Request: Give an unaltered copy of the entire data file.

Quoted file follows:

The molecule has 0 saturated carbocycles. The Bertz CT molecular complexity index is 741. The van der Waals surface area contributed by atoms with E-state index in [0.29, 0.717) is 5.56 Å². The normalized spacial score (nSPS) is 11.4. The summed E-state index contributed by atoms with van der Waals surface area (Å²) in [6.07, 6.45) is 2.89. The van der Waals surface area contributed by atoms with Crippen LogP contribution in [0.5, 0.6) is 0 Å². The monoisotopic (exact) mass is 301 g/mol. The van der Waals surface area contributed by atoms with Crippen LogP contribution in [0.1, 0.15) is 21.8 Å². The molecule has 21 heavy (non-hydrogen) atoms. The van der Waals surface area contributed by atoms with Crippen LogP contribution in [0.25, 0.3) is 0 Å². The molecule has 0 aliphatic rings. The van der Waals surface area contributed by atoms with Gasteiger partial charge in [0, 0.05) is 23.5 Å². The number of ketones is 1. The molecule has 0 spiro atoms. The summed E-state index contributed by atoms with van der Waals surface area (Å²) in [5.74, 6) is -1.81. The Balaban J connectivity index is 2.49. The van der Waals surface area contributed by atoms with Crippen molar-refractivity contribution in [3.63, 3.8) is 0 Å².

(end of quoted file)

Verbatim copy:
The molecule has 0 saturated carbocycles. The Bertz CT molecular complexity index is 741. The van der Waals surface area contributed by atoms with E-state index in [0.29, 0.717) is 5.56 Å². The normalized spacial score (nSPS) is 11.4. The summed E-state index contributed by atoms with van der Waals surface area (Å²) in [6.07, 6.45) is 2.89. The van der Waals surface area contributed by atoms with Crippen LogP contribution in [0.5, 0.6) is 0 Å². The monoisotopic (exact) mass is 301 g/mol. The van der Waals surface area contributed by atoms with Crippen LogP contribution in [0.1, 0.15) is 21.8 Å². The molecule has 21 heavy (non-hydrogen) atoms. The van der Waals surface area contributed by atoms with Crippen LogP contribution in [0.25, 0.3) is 0 Å². The molecule has 0 aliphatic rings. The van der Waals surface area contributed by atoms with Gasteiger partial charge in [0, 0.05) is 23.5 Å². The number of ketones is 1. The molecule has 0 spiro atoms. The summed E-state index contributed by atoms with van der Waals surface area (Å²) in [5.74, 6) is -1.81. The Balaban J connectivity index is 2.49. The van der Waals surface area contributed by atoms with Crippen molar-refractivity contribution in [3.63, 3.8) is 0 Å².